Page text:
When at length he advanced toward Philadelphia, he found Washington ready to dispute his progress at Brandywine Creek. There a battle was fought, resulting in the defeat of the Americans. But Washington handled his army with such skill that Howe spent two weeks in reaching Philadelphia, only twenty-six miles away.

When Howe arrived at the city he found out that it was too late to send aid to Burgoyne, who was now in desperate straits. Washington had spoiled the English plan, and Burgoyne, failing to get the much-needed help from Howe, had to surrender at Saratoga (October 17, 1777) his entire army of 6,000 regular troops. This was a great blow to England, and resulted in a treaty between France and America. After this treaty, France sent over both land and naval forces, which were of much service to the American cause.

At the close of 1777 Washington retired to a strong position among the hills at Valley Forge, on the Schuylkill River, about twenty miles northwest of Philadelphia. Here his army spent a winter of terrible suffering. Most of the soldiers were in rags, only a few had bed-clothing, and many had not even straw to lie upon at night. Nearly 3,000 were barefoot. More than this, they were often for days at a time without bread. It makes one heartsick to read about the sufferings of these patriotic men during this miserable winter. But despite all the bitter trials of these distressing times, Washington never lost faith in the final success of the American cause.

A beautiful story is told of this masterful man at Valley Forge. When "Friend Potts" was near the camp one day, he heard an earnest voice. On approaching he saw Washington on his knees, his cheeks wet with tears, praying to God for help and guidance. When the farmer returned to his home he said to his wife: "George Washington will succeed! George Washington will succeed! The Americans will secure their independence!" "What makes thee think so, Isaac?" inquired his wife. "I have heard him pray, Hannah, out in the woods to-day, and the Lord will surely hear his prayer. He will, Hannah; thee may rest assured He will."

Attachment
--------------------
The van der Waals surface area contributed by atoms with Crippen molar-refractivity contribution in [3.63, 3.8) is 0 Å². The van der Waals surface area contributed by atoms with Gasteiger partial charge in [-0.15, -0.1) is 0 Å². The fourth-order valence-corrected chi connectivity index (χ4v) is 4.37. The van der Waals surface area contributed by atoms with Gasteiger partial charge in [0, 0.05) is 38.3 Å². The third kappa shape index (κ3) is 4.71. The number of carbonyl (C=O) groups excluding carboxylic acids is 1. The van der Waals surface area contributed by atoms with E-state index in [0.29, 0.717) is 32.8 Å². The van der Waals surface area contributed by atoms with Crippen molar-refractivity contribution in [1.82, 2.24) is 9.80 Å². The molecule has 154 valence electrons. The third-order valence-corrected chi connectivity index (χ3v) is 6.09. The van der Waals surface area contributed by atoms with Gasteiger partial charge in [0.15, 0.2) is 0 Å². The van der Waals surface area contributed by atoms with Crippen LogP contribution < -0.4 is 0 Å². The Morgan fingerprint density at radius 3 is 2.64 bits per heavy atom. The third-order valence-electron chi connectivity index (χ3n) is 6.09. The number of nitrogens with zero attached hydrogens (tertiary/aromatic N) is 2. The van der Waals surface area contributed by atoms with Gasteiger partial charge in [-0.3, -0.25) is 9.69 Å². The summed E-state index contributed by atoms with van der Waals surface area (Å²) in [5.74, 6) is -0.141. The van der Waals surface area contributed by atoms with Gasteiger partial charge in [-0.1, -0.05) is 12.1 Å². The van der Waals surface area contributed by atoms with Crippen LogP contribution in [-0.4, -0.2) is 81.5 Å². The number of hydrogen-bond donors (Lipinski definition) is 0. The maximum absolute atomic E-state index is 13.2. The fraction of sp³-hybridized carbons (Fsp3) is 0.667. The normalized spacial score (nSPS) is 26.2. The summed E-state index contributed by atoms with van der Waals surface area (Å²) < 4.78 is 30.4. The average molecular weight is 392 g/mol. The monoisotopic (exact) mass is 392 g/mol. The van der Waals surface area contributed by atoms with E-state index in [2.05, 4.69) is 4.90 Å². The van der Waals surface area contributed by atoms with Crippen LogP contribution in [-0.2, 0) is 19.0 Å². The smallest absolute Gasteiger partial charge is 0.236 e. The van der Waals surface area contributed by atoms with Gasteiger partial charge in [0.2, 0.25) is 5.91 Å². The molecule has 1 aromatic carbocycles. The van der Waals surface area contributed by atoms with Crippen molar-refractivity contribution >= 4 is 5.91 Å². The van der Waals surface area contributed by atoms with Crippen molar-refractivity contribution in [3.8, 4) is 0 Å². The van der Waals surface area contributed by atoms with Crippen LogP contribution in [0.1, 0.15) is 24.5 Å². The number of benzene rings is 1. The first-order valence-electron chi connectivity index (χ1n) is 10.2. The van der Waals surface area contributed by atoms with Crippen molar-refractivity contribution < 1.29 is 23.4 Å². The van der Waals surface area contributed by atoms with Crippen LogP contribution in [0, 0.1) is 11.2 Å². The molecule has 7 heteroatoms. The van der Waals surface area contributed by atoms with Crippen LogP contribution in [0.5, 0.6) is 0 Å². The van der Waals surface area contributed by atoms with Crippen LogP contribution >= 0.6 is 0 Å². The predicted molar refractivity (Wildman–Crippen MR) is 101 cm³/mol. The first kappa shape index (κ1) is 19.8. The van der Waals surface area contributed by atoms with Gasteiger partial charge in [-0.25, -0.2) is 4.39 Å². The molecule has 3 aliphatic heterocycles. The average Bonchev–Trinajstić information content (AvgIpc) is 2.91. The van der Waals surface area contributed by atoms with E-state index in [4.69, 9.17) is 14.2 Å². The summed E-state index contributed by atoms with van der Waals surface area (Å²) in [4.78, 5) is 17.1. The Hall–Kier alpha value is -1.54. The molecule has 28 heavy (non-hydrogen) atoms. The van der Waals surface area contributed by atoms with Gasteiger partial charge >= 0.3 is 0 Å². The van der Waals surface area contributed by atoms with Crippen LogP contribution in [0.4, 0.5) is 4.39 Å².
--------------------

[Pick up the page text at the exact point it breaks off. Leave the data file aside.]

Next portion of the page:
We may pass over without comment here the events between the winter at Valley Forge and the Yorktown campaign, which resulted in the surrender of Cornwallis with all his army. Even when not engaged in fighting battles, Washington was the soul of the American cause, which could scarcely have succeeded without his inspiring leadership. But there is yet one more military event--the hemming in of Cornwallis at Yorktown,--for us to notice briefly before we take leave of Washington.

When at the close of his fighting with General Greene in the South, Cornwallis marched northward to Yorktown, Washington, with an army of French and American troops, was encamped on the Hudson River. He was waiting for the coming of a French fleet to New York. On its arrival he expected to attack the British army there by land, while the fleet attacked it by sea.

Upon hearing that the French fleet was on its way to the Chesapeake, Washington thought out a brilliant scheme. This was to march his army as quickly and as secretly as possible to Yorktown, a distance of 400 miles, there to join Lafayette and to co-operate with the French fleet in the capture of Cornwallis. The scheme succeeded so well that Cornwallis surrendered his entire army of 8,000 men on October 19, 1781.

This was the last battle of the war, although the treaty of peace was not signed until 1783. By that treaty the Americans won their independence from England. The country which they could now call their own extended from Canada to Florida, and from the Atlantic Ocean to the Mississippi River.